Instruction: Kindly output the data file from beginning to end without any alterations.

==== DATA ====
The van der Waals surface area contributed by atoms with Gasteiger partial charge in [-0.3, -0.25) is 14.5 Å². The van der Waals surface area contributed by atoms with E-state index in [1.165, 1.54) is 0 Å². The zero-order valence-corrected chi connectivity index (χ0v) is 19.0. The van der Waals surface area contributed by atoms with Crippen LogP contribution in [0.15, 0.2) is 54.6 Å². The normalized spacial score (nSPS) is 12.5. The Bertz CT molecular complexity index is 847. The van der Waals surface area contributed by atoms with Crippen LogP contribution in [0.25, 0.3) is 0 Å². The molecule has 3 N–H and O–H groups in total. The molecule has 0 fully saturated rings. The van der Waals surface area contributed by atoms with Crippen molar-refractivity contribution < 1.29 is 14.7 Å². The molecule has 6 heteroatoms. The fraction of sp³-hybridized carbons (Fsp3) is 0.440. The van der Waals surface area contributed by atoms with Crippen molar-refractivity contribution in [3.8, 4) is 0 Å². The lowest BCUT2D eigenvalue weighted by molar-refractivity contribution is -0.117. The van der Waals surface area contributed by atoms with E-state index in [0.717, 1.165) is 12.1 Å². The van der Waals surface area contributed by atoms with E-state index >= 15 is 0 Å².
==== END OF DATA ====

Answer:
The van der Waals surface area contributed by atoms with Gasteiger partial charge in [-0.3, -0.25) is 14.5 Å². The van der Waals surface area contributed by atoms with E-state index in [1.165, 1.54) is 0 Å². The zero-order valence-corrected chi connectivity index (χ0v) is 19.0. The van der Waals surface area contributed by atoms with Crippen LogP contribution in [0.15, 0.2) is 54.6 Å². The normalized spacial score (nSPS) is 12.5. The Bertz CT molecular complexity index is 847. The van der Waals surface area contributed by atoms with Crippen LogP contribution in [0.25, 0.3) is 0 Å². The molecule has 3 N–H and O–H groups in total. The molecule has 0 fully saturated rings. The van der Waals surface area contributed by atoms with Crippen molar-refractivity contribution < 1.29 is 14.7 Å². The molecule has 6 heteroatoms. The fraction of sp³-hybridized carbons (Fsp3) is 0.440. The van der Waals surface area contributed by atoms with Crippen molar-refractivity contribution in [3.8, 4) is 0 Å². The lowest BCUT2D eigenvalue weighted by molar-refractivity contribution is -0.117. The van der Waals surface area contributed by atoms with E-state index in [0.717, 1.165) is 12.1 Å². The van der Waals surface area contributed by atoms with E-state index >= 15 is 0 Å².